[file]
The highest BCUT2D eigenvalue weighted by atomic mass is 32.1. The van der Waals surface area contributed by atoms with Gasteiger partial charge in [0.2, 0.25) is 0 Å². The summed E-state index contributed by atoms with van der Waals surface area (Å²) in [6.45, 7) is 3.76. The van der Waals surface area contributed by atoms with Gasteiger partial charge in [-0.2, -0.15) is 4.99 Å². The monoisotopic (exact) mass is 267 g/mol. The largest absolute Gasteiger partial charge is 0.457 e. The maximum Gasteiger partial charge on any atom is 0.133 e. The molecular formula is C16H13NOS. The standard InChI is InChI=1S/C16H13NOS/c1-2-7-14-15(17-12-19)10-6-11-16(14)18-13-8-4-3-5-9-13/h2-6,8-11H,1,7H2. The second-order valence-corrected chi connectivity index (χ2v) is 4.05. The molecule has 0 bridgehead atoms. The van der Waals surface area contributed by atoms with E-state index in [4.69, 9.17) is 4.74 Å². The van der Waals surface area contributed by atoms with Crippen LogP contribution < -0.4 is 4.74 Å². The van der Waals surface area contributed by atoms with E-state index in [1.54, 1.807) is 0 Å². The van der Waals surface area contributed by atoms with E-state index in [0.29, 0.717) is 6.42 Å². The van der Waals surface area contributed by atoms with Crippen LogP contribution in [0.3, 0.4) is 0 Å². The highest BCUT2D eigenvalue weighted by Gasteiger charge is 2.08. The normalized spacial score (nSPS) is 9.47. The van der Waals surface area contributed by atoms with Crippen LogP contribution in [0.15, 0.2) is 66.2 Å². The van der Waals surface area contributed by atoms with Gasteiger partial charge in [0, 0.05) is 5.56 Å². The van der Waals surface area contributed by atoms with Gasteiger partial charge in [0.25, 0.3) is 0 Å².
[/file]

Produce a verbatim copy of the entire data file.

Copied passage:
The highest BCUT2D eigenvalue weighted by atomic mass is 32.1. The van der Waals surface area contributed by atoms with Gasteiger partial charge in [0.2, 0.25) is 0 Å². The summed E-state index contributed by atoms with van der Waals surface area (Å²) in [6.45, 7) is 3.76. The van der Waals surface area contributed by atoms with Gasteiger partial charge in [-0.2, -0.15) is 4.99 Å². The monoisotopic (exact) mass is 267 g/mol. The largest absolute Gasteiger partial charge is 0.457 e. The maximum Gasteiger partial charge on any atom is 0.133 e. The molecular formula is C16H13NOS. The standard InChI is InChI=1S/C16H13NOS/c1-2-7-14-15(17-12-19)10-6-11-16(14)18-13-8-4-3-5-9-13/h2-6,8-11H,1,7H2. The second-order valence-corrected chi connectivity index (χ2v) is 4.05. The molecule has 0 bridgehead atoms. The van der Waals surface area contributed by atoms with E-state index in [4.69, 9.17) is 4.74 Å². The van der Waals surface area contributed by atoms with Crippen LogP contribution < -0.4 is 4.74 Å². The van der Waals surface area contributed by atoms with E-state index in [1.54, 1.807) is 0 Å². The van der Waals surface area contributed by atoms with E-state index in [0.29, 0.717) is 6.42 Å². The van der Waals surface area contributed by atoms with Crippen LogP contribution in [0.3, 0.4) is 0 Å². The highest BCUT2D eigenvalue weighted by Gasteiger charge is 2.08. The normalized spacial score (nSPS) is 9.47. The van der Waals surface area contributed by atoms with Crippen LogP contribution in [0.15, 0.2) is 66.2 Å². The van der Waals surface area contributed by atoms with Gasteiger partial charge in [0, 0.05) is 5.56 Å². The van der Waals surface area contributed by atoms with Gasteiger partial charge in [0.25, 0.3) is 0 Å².